Whatever the outcome of Sunday’s under-19 World Cup final, India have already showed they have one of the best sides at this level. It isn’t an easy achievement. First, team building in this age-group is a brief affair. Since the tournament is held every two years, most teams spend just around a year for match practice. This time, U-19 coach Rahul Dravid had barely four months to assemble a group and assess its strengths and weaknesses. To be able to successfully piece together a winning combination is thus laudable.
Dhaka will be the last stop for this batch of under-19 players, but where do they go from there? Talking up these youngsters as the future of India is common practice but hardly two or three players from a junior side seal a permanent spot in the senior team. Most of the others just fade away from public memory despite the outstanding talent they show in the initial years.
FEW MAKE IT
Past record tells us that for every Virender Sehwag there have been players like Reetinder Singh Sodhi or Amit Bhandari who were mere blips on the radar. The 2002 batch that produced Irfan Pathan and Parthiv Patel also had Manvinder Bisla, Paul Valthaty and Siddharth Trivedi.
The 2006 squad was brimming with talent like Gaurav Dhiman, Ravikant Shukla, Mohnish Parmar and Pinal Shah, but only Cheteshwar Pujara, Rohit Sharma and Ravindra Jadeja made the cut. Same was the case with the 2008 team, led by Virat Kohli, which also had Taruwar Kohli, Tanmay Srivastava, Saurabh Tiwary and Iqbal Abdullah.
Not all players are big hits even at the domestic level after achieving considerable success as juniors. That is because at the U-19 stage, it is mostly about skills. Patience and strength is acquired later, but in some cases they are not. However, it boils down to a simple case of supply outweighing demand.
The senior India team normally undergoes a major revamp every eight or 10 years, maybe slightly earlier if there is a World Cup debacle. Test entry is considered more difficult. Considering the influx of new players, not as many vacancies are created.
“It’s always going to happen irrespective of who is the coach. Every two years there are 15-16 new U-19 players coming through. Every two years there are not 15-16 slots in the India team. That’s not the way it works,” Dravid had said during an U-19 Tri-series here in November.
“If Pujara, Kohli and (Ajinkya) Rahane keep scoring runs, tough luck for a lot of guys, that’s the way it works for a whole generation when guys are set. That’s what I tell these boys. Not all of them are going to make it. That’s a reality,” said Dravid.
Coaches often say how players fail to adapt when domestic cricket provides a reality check after the highs of the World Cup, and as a result don’t focus enough on the transition. Dravid is convinced that only a good first-class career can keep a player in contention.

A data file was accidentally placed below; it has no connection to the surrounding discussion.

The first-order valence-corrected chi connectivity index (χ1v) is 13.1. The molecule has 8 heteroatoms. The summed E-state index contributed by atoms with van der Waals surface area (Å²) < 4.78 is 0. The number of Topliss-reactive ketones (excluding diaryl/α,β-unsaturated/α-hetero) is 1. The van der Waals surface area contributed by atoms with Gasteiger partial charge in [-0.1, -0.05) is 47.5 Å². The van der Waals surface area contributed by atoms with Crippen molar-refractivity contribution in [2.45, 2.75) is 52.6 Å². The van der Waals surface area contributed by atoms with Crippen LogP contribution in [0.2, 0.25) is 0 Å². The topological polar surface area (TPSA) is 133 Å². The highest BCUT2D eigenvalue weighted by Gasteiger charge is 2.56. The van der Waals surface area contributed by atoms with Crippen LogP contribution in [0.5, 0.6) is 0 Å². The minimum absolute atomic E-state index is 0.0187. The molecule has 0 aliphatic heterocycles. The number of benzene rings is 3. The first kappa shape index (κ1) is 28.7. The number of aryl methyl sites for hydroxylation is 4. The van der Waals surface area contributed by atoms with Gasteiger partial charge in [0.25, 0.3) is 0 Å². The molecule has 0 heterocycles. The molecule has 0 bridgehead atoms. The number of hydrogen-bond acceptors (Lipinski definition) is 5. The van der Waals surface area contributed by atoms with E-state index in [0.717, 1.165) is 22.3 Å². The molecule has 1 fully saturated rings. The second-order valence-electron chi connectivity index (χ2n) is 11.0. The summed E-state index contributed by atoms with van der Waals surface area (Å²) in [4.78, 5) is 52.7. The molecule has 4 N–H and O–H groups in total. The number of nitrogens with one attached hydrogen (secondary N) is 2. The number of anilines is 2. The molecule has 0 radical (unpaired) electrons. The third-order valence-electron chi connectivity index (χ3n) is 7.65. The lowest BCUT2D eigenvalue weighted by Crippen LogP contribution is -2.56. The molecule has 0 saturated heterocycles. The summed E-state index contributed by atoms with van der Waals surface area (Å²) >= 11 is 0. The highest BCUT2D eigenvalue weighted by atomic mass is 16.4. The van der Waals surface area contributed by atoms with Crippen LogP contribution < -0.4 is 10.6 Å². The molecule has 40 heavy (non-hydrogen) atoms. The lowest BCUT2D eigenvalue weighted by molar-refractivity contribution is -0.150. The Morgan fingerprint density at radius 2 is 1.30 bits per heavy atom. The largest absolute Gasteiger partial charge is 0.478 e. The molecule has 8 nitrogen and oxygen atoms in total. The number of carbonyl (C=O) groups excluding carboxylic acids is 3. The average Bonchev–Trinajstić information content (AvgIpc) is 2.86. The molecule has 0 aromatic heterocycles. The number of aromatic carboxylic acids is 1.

“Only two or three guys will make it from here and the rest should aim to have really good, successful, first-class careers and push the players in the national team. No matter how good a wicketkeeper you are in U-19, for the time MS Dhoni is in the team, nobody else is going to play. Not every U-19 player will go on to play (for India). And that should never really be the goal and aspiration. We should just help them improve as cricketers and people and hopefully they have good first-class careers and some of them go on to play for India.”
While first-class cricket is one way of going about the knock-on-the-selectors’-door process, the IPL has now given many cricketers the means to earn a decent livelihood without the pressure of having to wear the India shirt. The logic is simple --- not all players have what it takes to play for the country.
Similarly, there are many cricketers who would settle for an IPL contract any day. And the changing economics of the IPL, especially this year, means franchises are more than ready to splurge on quality Indian talent. A few U-19 players --- skipper Ishan Kishan, Rishabh Pant, Khaleel Ahmed, Armaan Jaffer and Mahipal Lomror --- have already been purchased for this year’s IPL. They might not get to play, but will definitely soak in some much required knowledge from the seniors.
But all that is for the future. For now, the U-19 World Cup final against West Indies beckons. And it should be viewed purely as the final of the biggest tournament for the juniors. “I remember, in my time there was no U-19 World Cup. I remember playing two matches in the U-19 age group. But these boys play a lot of cricket. That’s a positive thing,” said Dravid.